The firing of an Ohio K-9 officer was not due to him siccing his police dog on an unarmed Black truck driver who surrendered with his hands up following a highway chase, according records officials released to ABC News.
The reason former officer Ryan Speakman was terminated from the Circleville, Ohio, Police Department last week is because he allegedly lied to his superiors about whom he shared confidential details of the incident with, according to the newly released documents.
The documents, released by the Circleville city law director in response to a public records request from ABC News, indicate Speakman was an emotional wreck following the police dog mauling of 23-year-old Jadarrius Rose and was repeatedly crying at work. He was also upset a local newspaper published the initial report of his involvement in the July 4 arrest.
Circleville Police Chief Shawn Baer disclosed in a July 25 written report that at one point Speakman came to him "crying and very upset," concerned that he was going to take away his K-9 partner, Serge -- a 4-year-old Belgian Malinois Shepherd mix.
"He was begging I do not take his best friend from him," Baer wrote, according to the report. "I told him that we had not taken K-9 Serge from him and that he was scheduled to go to training. I told him again, if you haven’t done anything wrong, we would not take (the) K-9 from him."
Baer, according to the documents, said he also told Speakman, "The review board had convened, and everything appeared that the deployment was within policy and training guidelines."
The review board met on July 6, two days after the incident, which started when state police troopers attempted to pull Rose over for a missing mudflap on his trailer.
Baer said he received a report from the chairman for this use-of-force review board, acting Capt. Kenny Fisher of the Circleville Police Department, who wrote, “The board concluded that all personnel involved acted within departmental policy regarding the use of force and canine operations policy."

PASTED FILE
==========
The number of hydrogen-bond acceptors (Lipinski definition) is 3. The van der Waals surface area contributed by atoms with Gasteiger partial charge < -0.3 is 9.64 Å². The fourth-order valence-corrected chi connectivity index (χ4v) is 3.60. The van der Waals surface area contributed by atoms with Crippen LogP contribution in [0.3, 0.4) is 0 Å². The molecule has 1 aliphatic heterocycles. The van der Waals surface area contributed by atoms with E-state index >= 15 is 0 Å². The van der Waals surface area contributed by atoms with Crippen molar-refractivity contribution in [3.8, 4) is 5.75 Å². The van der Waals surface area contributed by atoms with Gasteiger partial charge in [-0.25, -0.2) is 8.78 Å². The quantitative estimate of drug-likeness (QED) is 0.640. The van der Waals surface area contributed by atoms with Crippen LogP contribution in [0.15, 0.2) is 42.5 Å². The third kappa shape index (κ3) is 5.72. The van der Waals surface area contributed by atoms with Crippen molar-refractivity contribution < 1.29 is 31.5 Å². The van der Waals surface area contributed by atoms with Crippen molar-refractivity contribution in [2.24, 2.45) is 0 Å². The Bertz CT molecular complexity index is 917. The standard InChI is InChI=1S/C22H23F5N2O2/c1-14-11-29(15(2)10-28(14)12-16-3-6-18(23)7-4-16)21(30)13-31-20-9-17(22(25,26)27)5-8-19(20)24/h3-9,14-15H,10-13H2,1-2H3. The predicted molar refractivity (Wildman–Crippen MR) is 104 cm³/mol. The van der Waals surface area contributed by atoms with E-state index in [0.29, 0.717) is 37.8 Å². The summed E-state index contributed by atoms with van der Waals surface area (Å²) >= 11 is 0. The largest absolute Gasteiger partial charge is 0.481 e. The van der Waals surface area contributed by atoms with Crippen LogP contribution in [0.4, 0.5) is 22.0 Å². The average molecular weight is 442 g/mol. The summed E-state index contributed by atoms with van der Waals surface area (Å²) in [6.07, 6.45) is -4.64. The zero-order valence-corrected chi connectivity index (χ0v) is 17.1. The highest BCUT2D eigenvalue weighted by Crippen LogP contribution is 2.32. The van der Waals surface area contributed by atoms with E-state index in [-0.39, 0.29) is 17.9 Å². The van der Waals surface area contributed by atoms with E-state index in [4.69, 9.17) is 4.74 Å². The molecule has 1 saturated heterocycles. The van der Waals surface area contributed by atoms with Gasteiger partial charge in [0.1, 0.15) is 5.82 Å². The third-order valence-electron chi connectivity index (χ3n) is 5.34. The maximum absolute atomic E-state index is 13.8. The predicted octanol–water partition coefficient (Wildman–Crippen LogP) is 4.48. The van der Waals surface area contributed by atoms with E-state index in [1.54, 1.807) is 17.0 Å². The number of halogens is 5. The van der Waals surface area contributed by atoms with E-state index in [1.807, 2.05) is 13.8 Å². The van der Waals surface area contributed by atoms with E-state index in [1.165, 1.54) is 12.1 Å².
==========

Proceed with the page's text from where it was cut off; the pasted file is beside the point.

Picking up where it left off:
Fit-for-duty review ordered
When Circleville officials announced on Wednesday that Speakman had been immediately terminated, Baer, issued a statement, saying, "Circleville police officer Ryan Speakman’s actions during the review of his canine apprehension of suspect Jadarrius Rose on July 4 show that officer Speakman did not meet the standards and expectations we hold for our police officers."
Now, the records released by the city's law director detail the circumstances of the alleged conduct during the review.
The newly released records, first reported by the Scioto Valley Guardian newspaper, show Speakman was terminated for "unauthorized and inappropriate intentional release of confidential or protected information," disobeying orders from his superiors not to discuss the incident with anyone other than investigators and for lying to Baer as well as investigators about whom he spoke to in the days after the dog attack.